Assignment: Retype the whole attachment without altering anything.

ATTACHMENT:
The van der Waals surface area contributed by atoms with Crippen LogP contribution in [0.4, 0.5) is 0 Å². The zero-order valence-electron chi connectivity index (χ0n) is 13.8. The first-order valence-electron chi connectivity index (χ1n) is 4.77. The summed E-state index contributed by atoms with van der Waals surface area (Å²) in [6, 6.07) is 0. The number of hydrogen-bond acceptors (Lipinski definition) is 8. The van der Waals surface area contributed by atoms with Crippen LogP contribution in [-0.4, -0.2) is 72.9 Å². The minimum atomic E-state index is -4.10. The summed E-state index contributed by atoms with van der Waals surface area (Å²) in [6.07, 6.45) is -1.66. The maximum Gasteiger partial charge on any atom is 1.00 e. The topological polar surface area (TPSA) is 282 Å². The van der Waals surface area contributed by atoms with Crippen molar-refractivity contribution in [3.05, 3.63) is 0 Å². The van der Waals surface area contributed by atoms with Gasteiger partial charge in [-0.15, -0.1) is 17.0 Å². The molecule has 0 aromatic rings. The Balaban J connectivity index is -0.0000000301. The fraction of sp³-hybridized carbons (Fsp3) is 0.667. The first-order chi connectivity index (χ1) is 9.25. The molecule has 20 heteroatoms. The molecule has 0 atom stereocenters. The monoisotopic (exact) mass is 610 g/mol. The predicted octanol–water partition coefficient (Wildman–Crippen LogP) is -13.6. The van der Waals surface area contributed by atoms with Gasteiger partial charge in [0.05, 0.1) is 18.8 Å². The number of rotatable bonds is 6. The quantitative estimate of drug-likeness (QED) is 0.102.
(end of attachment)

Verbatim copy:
The van der Waals surface area contributed by atoms with Crippen LogP contribution in [0.4, 0.5) is 0 Å². The zero-order valence-electron chi connectivity index (χ0n) is 13.8. The first-order valence-electron chi connectivity index (χ1n) is 4.77. The summed E-state index contributed by atoms with van der Waals surface area (Å²) in [6, 6.07) is 0. The number of hydrogen-bond acceptors (Lipinski definition) is 8. The van der Waals surface area contributed by atoms with Crippen LogP contribution in [-0.4, -0.2) is 72.9 Å². The minimum atomic E-state index is -4.10. The summed E-state index contributed by atoms with van der Waals surface area (Å²) in [6.07, 6.45) is -1.66. The maximum Gasteiger partial charge on any atom is 1.00 e. The topological polar surface area (TPSA) is 282 Å². The van der Waals surface area contributed by atoms with Crippen molar-refractivity contribution in [3.05, 3.63) is 0 Å². The van der Waals surface area contributed by atoms with Gasteiger partial charge in [-0.15, -0.1) is 17.0 Å². The molecule has 0 aromatic rings. The Balaban J connectivity index is -0.0000000301. The fraction of sp³-hybridized carbons (Fsp3) is 0.667. The first-order chi connectivity index (χ1) is 9.25. The molecule has 20 heteroatoms. The molecule has 0 atom stereocenters. The monoisotopic (exact) mass is 610 g/mol. The predicted octanol–water partition coefficient (Wildman–Crippen LogP) is -13.6. The van der Waals surface area contributed by atoms with Gasteiger partial charge in [0.05, 0.1) is 18.8 Å². The number of rotatable bonds is 6. The quantitative estimate of drug-likeness (QED) is 0.102.